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DFA releases details on additional visa requirement for Chinese tourists

DFA releases details on additional visa requirement for Chinese tourists

The Department of Foreign Affairs (DFA) released details on Thursday on the additional requirement for Chinese citizens applying for a temporary visitor's visa.

The DFA said that Chinese citizens applying for a 9(a) Temporary Visitor’s Visa at Philippine Foreign Service Posts will be required to submit their Chinese Social Insurance Record Certificates.

According to the DFA, the certificates must be registered for at least six months at the time of the visa application.

Those exempted from the visa requirement are Chinese citizens who are currently enrolled in primary, secondary, or college education—who will be required to submit proof of enrollment—and retirees over 55 years old.

Meanwhile, the department said other exceptions will be considered on a case-by-case basis.

“The additional visa requirement is part of the DFA’s continuing efforts to enhance its visa policies and regulations for the safe and efficient entry of foreign visitors,” it said in a statement.

Last month, the DFA announced that the Philippines would tighten its visa requirements for Chinese tourists amid many fraudulent applications received in its embassy and consulates in China.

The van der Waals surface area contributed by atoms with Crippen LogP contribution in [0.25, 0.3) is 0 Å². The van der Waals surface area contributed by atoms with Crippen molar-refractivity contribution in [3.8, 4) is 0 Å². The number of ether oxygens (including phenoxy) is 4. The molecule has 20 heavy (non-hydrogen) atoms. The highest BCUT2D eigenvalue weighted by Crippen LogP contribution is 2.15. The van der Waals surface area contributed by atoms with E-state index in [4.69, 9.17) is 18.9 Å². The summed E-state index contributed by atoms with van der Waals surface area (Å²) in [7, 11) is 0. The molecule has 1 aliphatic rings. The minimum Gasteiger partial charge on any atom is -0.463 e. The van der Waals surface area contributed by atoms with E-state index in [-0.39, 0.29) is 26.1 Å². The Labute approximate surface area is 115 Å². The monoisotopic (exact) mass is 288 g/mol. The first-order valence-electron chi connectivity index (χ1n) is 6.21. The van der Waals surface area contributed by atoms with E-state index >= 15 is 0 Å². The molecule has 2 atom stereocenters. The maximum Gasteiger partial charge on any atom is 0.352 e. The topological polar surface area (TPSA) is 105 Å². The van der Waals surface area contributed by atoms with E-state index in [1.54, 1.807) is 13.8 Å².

It said that it would require a visa applicant to submit a social insurance certificate as proof of identity.

Other requirements are proof of financial capability, such as bank statements, a notarized letter of support from a host in the Philippines if applying for an individual visa, and hotel and airfare bookings.

A personal interview is required for individual applicants.

Foreign Affairs Undersecretary Jesus Domingo said on May 9 that the stricter visa requirements intend to "weed out" the "illegitimate and unsavory" tourists from the legitimate ones.

Several Chinese citizens have reportedly been involved in organized crimes such as human trafficking, prostitution, kidnapping, and fraud.

However, the Philippine Travel Agencies Association (PTAA) warned that tighter visa rules for Chinese citizens visiting the Philippines could have a negative impact on the country's economy.

"Chinese tourists are a major source of income for the Philippines, so making it harder to visit could discourage tourism and hurt businesses. They might even be the ones to give travel advisories not to go to the Philippines," said PTAA president Evangeline Tankiang-Manotok in a "24 Oras Weekend" interview with EJ Gomez on May 11.

"They also spend on accommodations, shopping, and food, so that has also increased our economy," she said, adding that to avoid being accused of discrimination, the government must make sure that the new policy is fair and clear.

Over 140,000 Chinese individuals arrived in the Philippines in the first four months of 2024, double the number in the same period last year, data from the Department of Tourism showed. —VBL, GMA Integrated News